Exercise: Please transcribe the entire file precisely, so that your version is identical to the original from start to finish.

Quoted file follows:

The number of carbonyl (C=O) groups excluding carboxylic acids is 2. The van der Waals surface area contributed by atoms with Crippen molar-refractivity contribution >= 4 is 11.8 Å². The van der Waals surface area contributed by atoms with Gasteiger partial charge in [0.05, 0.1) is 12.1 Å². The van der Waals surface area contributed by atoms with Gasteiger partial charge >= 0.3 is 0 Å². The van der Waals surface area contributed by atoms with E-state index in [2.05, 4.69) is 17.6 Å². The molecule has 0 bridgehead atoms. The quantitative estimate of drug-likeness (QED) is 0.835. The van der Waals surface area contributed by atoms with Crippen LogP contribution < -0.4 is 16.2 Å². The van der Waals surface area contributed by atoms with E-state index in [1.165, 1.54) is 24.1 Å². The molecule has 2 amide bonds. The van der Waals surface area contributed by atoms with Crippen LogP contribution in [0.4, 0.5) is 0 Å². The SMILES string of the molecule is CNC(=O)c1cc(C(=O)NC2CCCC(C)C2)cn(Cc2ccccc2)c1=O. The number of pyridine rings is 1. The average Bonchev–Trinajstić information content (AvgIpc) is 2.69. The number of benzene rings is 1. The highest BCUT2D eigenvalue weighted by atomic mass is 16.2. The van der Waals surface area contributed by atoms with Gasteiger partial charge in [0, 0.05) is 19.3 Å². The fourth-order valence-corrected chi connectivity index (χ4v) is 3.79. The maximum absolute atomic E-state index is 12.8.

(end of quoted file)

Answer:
The number of carbonyl (C=O) groups excluding carboxylic acids is 2. The van der Waals surface area contributed by atoms with Crippen molar-refractivity contribution >= 4 is 11.8 Å². The van der Waals surface area contributed by atoms with Gasteiger partial charge in [0.05, 0.1) is 12.1 Å². The van der Waals surface area contributed by atoms with Gasteiger partial charge >= 0.3 is 0 Å². The van der Waals surface area contributed by atoms with E-state index in [2.05, 4.69) is 17.6 Å². The molecule has 0 bridgehead atoms. The quantitative estimate of drug-likeness (QED) is 0.835. The van der Waals surface area contributed by atoms with Crippen LogP contribution < -0.4 is 16.2 Å². The van der Waals surface area contributed by atoms with E-state index in [1.165, 1.54) is 24.1 Å². The molecule has 2 amide bonds. The van der Waals surface area contributed by atoms with Crippen LogP contribution in [0.4, 0.5) is 0 Å². The SMILES string of the molecule is CNC(=O)c1cc(C(=O)NC2CCCC(C)C2)cn(Cc2ccccc2)c1=O. The number of pyridine rings is 1. The average Bonchev–Trinajstić information content (AvgIpc) is 2.69. The number of benzene rings is 1. The highest BCUT2D eigenvalue weighted by atomic mass is 16.2. The van der Waals surface area contributed by atoms with Gasteiger partial charge in [0, 0.05) is 19.3 Å². The fourth-order valence-corrected chi connectivity index (χ4v) is 3.79. The maximum absolute atomic E-state index is 12.8.